SkinnySnaps


Portworx SkinnySnaps provide you with a mechanism for controlling how your cluster takes and stores volume snapshots. This allows you to optimize performance by configuring how many snapshot replicas your cluster stores independently from the number of volume replicas you have.

Default snapshot behavior

Regular snapshots take volume snapshots for each volume replica up to the retain limit.

Consider the following example:

  • You’re using a 3 node cluster
  • You have a repl3 volume on that cluster with a retain of 3

This means that:

  • You have one volume replica on each node
  • each volume replica has all (3) accompanying snapshots

When Portworx reaches the limit of the snapshot retain policy, it replaces the oldest snapshot with the newest:

Default snapshot limitations

Default snapshots guarantee that all snapshots retain the same replication factor as their parent volumes. If a node with a highly available volume goes down, your snapshots will remain unaffected.

However, these snapshot operations can generate a large amount of concurrent IOPS for both your cluster drives and filesystem on any node that has a volume replca. This can impact latency, particularly because a snapshot operation triggers these IOPS all-at-once.

SkinnySnap behavior

Using SkinnySnaps, you can define a snapshot replication factor independently from the volume replication factor.

Consider the following example:

  • You’re using a 3 node cluster
  • You have a repl3 volume on that cluster with a retain of 3
  • You’re using a snapshot replication factor of 1

This means that:

  • You have one volume replica on each node
  • Not all volume replicas have all accompanying snapshots

When you take a snapshot, Portworx takes only 1 replica. Because the retain policy is still 3, Portworx replaces the oldest snapshot with the newest:

SkinnySnap limitations

Under this method, not all of your snapshots reside with all of your volume replicas, so you lose HA factor. If a node goes down, even if another node contains a volume replica, you may still lose some snapshots:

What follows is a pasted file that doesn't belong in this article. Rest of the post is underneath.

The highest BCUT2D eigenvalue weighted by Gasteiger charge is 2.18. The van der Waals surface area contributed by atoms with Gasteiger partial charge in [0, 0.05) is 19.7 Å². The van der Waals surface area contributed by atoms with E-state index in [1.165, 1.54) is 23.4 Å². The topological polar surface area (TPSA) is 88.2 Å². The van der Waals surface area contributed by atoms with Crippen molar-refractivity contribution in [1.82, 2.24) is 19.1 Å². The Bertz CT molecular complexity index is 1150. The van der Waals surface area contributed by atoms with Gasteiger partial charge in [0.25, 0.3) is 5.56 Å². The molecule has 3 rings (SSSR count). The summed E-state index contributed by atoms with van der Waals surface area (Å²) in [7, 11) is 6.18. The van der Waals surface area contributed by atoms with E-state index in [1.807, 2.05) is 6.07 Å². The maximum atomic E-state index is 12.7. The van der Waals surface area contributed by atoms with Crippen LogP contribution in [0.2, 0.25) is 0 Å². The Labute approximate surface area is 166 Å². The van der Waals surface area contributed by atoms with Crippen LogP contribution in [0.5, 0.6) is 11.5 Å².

To mitigate this, while still improving performance over the default snapshot method, use a higher snapshot replication factor.

NOTE: You cannot use skinnySnaps to increase the snapshot replication factor beyond the number of volume replicas. In other words, if you have a volume with a replication factor of 2, you cannot have a snapshot replication factor of 3.

Replica selection

Portworx guarantees that if a node goes down, it’ll take a minimum number of snapshots down with it by distributing snapshot replicas over as many nodes as possible. How you configure the snapshot replication factor and how you configure the determine the tradeoff you make between performance improvement and snapshot durability.

Consider the following scenarios for a 3 node cluster:

  • You need a minimum snapshot replication factor of 2 to ensure that if a node goes down, you’ll still have at least 1 replica remaining.
  • If you have a snapshot replication factor of 3, you will see no performance improvements over traditional snapshots.
  • A snapshot replication factor of 1 is the most performant, but you will lose a snapshot if a node fails.

Use SkinnySnaps

Enable SkinnySnaps

By default, the skinnySnaps feature is disabled. You must enable it as a cluster option.

Enter the following pxctl command:

pxctl cluster options update --skinnysnap on
SkinnySnap causes snapshot to have less replication factor than the parent volume. Do you still want to enable SkinnySnap? (Y/N): Y
Successfully updated cluster-wide options

Configure SkinnySnaps

Once you’ve enabled SkinnySnaps for your cluster, you can configure them using cluster options:

pxctl cluster options update --skinnysnap-num-repls 2
Successfully updated cluster-wide options


Last edited: Friday, Jul 30, 2021